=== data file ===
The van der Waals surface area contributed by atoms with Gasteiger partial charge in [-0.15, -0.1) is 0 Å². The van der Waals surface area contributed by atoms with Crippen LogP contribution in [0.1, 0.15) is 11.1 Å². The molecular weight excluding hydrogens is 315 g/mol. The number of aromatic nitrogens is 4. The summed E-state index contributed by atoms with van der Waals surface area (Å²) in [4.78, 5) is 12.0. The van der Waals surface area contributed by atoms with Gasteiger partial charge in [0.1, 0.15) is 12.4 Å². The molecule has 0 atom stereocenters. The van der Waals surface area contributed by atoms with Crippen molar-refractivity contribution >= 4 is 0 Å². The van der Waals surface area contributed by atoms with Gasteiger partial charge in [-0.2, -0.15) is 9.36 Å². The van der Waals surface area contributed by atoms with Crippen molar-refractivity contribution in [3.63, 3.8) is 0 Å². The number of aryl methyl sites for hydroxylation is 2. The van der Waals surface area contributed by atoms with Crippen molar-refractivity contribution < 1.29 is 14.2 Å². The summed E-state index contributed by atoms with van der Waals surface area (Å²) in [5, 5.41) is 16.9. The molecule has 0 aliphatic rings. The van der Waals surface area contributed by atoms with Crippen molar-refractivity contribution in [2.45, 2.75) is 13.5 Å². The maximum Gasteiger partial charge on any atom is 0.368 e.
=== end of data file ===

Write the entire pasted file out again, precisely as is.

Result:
The van der Waals surface area contributed by atoms with Gasteiger partial charge in [-0.15, -0.1) is 0 Å². The van der Waals surface area contributed by atoms with Crippen LogP contribution in [0.1, 0.15) is 11.1 Å². The molecular weight excluding hydrogens is 315 g/mol. The number of aromatic nitrogens is 4. The summed E-state index contributed by atoms with van der Waals surface area (Å²) in [4.78, 5) is 12.0. The van der Waals surface area contributed by atoms with Gasteiger partial charge in [0.1, 0.15) is 12.4 Å². The molecule has 0 atom stereocenters. The van der Waals surface area contributed by atoms with Crippen molar-refractivity contribution >= 4 is 0 Å². The van der Waals surface area contributed by atoms with Gasteiger partial charge in [-0.2, -0.15) is 9.36 Å². The van der Waals surface area contributed by atoms with Crippen molar-refractivity contribution in [3.63, 3.8) is 0 Å². The number of aryl methyl sites for hydroxylation is 2. The van der Waals surface area contributed by atoms with Crippen molar-refractivity contribution < 1.29 is 14.2 Å². The summed E-state index contributed by atoms with van der Waals surface area (Å²) in [5, 5.41) is 16.9. The molecule has 0 aliphatic rings. The van der Waals surface area contributed by atoms with Crippen molar-refractivity contribution in [2.45, 2.75) is 13.5 Å². The maximum Gasteiger partial charge on any atom is 0.368 e.